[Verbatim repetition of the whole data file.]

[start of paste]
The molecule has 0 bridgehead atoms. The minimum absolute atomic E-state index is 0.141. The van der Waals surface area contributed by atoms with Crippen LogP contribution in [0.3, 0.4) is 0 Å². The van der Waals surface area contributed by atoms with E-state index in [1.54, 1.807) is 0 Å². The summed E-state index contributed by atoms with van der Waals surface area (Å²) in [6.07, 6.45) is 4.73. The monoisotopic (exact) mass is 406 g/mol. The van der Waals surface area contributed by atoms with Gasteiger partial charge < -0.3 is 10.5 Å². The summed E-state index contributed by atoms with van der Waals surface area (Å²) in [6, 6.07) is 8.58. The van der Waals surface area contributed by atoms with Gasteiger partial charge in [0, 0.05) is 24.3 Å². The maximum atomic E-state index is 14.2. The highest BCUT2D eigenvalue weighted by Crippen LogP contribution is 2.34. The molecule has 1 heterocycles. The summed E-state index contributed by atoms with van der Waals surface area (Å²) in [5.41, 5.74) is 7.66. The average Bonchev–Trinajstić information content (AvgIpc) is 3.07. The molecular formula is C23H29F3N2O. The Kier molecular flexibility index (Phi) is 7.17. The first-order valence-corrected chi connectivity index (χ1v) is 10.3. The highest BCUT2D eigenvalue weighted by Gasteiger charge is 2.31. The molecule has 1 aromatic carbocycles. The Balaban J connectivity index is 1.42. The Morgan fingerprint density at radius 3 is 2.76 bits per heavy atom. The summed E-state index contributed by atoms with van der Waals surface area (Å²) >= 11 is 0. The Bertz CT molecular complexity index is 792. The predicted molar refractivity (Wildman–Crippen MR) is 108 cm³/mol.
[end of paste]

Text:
The molecule has 0 bridgehead atoms. The minimum absolute atomic E-state index is 0.141. The van der Waals surface area contributed by atoms with Crippen LogP contribution in [0.3, 0.4) is 0 Å². The van der Waals surface area contributed by atoms with E-state index in [1.54, 1.807) is 0 Å². The summed E-state index contributed by atoms with van der Waals surface area (Å²) in [6.07, 6.45) is 4.73. The monoisotopic (exact) mass is 406 g/mol. The van der Waals surface area contributed by atoms with Gasteiger partial charge < -0.3 is 10.5 Å². The summed E-state index contributed by atoms with van der Waals surface area (Å²) in [6, 6.07) is 8.58. The van der Waals surface area contributed by atoms with Gasteiger partial charge in [0, 0.05) is 24.3 Å². The maximum atomic E-state index is 14.2. The highest BCUT2D eigenvalue weighted by Crippen LogP contribution is 2.34. The molecule has 1 heterocycles. The summed E-state index contributed by atoms with van der Waals surface area (Å²) in [5.41, 5.74) is 7.66. The average Bonchev–Trinajstić information content (AvgIpc) is 3.07. The molecular formula is C23H29F3N2O. The Kier molecular flexibility index (Phi) is 7.17. The first-order valence-corrected chi connectivity index (χ1v) is 10.3. The highest BCUT2D eigenvalue weighted by Gasteiger charge is 2.31. The molecule has 1 aromatic carbocycles. The Balaban J connectivity index is 1.42. The Morgan fingerprint density at radius 3 is 2.76 bits per heavy atom. The summed E-state index contributed by atoms with van der Waals surface area (Å²) >= 11 is 0. The Bertz CT molecular complexity index is 792. The predicted molar refractivity (Wildman–Crippen MR) is 108 cm³/mol.